This year, Duolingo introduced the Duolingo Research Grant program to support the next generation of language researchers. We're committed to excellence in teaching and learning, and innovations in technology are essential to our mission! This new grant program helps early-career scientists develop the innovative tools and techniques that make language teaching more effective for everyone.
Our grant program offers research funding to a select number of graduate students who are conducting research studies about how technology can be used to improve language learning and language teaching. This year, we awarded research grants to five PhD students and one master's student doing cutting-edge research that will improve learning for everyone. Read on to learn more about our 2020 grant recipients!
María Díez-Ortega, PhD research
Department of Second Language Studies, University of Hawai'i at Mānoa
Gaming together: Peer-interaction of beginner Spanish learners playing a task-based digital game
María's semester-long study investigates how beginner learners of Spanish benefit from playing a videogame together. The learning of students playing together, individual gamers, and non-gamers will be measured and compared using language tests. The gaming sessions will be analyzed to understand which aspects of the collaboration and of the game promoted learning.
Katherine Kang, PhD research
Department of Educational Linguistics, University of Pennsylvania
Effects of online vocabulary learning tasks of different involvement loads on second language vocabulary learning
Katherine's study explores how task design for online vocabulary learning may influence the ways language learners notice, remember, and practice the language and thus affect learning outcomes. Participants in five conditions will complete a set of online English vocabulary tasks designed to promote different levels and types of vocabulary processing.
Ayşenur Sağdıç, PhD research
Department of Linguistics, Georgetown University
Learning by Simulating: Second Language Pragmatic Development in a Task-Based Technology-Mediated Simulation with Feedback
Ayşenur's study examines how practicing with digital simulations providing various types of corrective feedback contributes to your second language skills in understanding and communicating intended messages while accomplishing tasks. Turkish learners of English will take a language test before and after simulation practice and will participate in surveys and interviews.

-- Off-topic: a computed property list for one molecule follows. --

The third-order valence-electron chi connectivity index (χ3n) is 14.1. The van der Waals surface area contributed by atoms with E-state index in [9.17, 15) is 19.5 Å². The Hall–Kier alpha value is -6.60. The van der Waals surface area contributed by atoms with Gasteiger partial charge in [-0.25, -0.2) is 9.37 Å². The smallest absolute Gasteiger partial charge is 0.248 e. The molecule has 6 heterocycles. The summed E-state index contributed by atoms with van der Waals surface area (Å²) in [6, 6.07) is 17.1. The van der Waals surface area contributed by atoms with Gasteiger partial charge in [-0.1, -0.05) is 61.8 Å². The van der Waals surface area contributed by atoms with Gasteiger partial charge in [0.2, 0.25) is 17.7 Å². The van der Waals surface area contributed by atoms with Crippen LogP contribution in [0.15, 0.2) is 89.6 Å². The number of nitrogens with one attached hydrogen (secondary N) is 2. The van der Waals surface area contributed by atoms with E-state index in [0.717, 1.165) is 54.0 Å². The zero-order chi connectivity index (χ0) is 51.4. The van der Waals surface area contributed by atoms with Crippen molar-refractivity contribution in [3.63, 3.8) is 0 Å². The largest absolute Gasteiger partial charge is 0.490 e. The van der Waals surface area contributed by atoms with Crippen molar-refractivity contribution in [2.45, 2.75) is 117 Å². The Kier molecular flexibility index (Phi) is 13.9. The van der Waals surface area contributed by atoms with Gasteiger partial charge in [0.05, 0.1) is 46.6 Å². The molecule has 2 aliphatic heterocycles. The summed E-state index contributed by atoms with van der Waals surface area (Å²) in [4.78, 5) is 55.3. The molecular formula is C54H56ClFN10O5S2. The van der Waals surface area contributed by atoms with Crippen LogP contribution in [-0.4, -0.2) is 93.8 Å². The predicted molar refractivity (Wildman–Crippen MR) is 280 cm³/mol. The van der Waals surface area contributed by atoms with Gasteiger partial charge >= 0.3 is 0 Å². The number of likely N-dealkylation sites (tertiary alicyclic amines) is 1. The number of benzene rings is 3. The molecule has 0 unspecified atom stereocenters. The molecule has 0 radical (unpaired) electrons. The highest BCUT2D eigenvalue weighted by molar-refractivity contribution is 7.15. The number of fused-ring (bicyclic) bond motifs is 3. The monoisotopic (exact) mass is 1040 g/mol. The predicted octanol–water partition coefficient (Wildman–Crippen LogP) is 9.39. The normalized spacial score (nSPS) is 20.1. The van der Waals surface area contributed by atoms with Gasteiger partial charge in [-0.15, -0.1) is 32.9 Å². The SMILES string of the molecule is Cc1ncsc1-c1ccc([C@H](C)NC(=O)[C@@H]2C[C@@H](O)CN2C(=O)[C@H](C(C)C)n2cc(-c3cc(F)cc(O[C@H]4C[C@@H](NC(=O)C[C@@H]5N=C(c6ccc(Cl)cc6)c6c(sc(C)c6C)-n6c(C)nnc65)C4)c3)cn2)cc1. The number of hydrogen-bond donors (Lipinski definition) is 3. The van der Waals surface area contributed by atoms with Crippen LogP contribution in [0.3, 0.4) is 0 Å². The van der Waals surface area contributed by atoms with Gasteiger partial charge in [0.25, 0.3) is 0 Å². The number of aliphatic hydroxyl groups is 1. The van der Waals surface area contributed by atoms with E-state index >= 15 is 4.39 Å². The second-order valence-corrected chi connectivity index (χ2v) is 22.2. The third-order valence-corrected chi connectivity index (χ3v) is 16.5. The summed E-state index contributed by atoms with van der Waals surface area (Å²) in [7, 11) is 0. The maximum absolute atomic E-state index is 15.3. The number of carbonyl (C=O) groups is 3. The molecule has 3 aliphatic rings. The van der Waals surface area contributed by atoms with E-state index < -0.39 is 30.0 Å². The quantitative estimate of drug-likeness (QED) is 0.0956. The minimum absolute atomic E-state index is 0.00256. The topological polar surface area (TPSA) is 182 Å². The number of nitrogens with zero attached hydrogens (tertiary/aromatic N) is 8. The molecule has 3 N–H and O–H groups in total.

Tricia Thrasher, PhD research
Department of French and Italian, University of Illinois at Urbana-Champaign
Social Virtual Reality’s Impact on Language Anxiety and Interpersonal Oral Production by French Learners
Tricia's study examines how virtual reality (VR) can alleviate foreign language anxiety and improve oral production in French. By combining self-reported and physiological anxiety data (heart rate), it will track how anxiety fluctuates and impacts speech throughout L2 interactions across three learning environments: a traditional classroom, VR, and Zoom.
Jonathan Wright, PhD research
Department of Linguistics, University of Oregon
Factors affecting incidental formation of novel suprasegmental categories
Jonathan's study trains people without language learning experience to learn new sounds from an unfamiliar language, and it does so without explicitly telling them about the sounds. In three experiments, he tests several factors that might impact a person’s ability to “just pick up” new sounds from an unfamiliar language.
Cloe Zeidan, Master's research
Department of Linguistics, University of Florida
Novel L2 Language Learning: Implicit and Explicit Online-Instruction
Cloe aims to empower language learners to learn beyond the word level, by expanding a method developed by her lab that focuses on sentence learning. Adults will enroll in a 10-day online program and learn conversational Dutch through two types of language instruction.
The future of language-learning research
We're so excited to follow our grant recipients' research as their projects develop! Be sure to follow us on social media (Facebook, Instagram, and Twitter) to learn about their results and for the latest about our 2021 grant program. We'll post the next call for proposals in January 2021 and applications will be due in the spring. Congratulations to our 2020 recipients!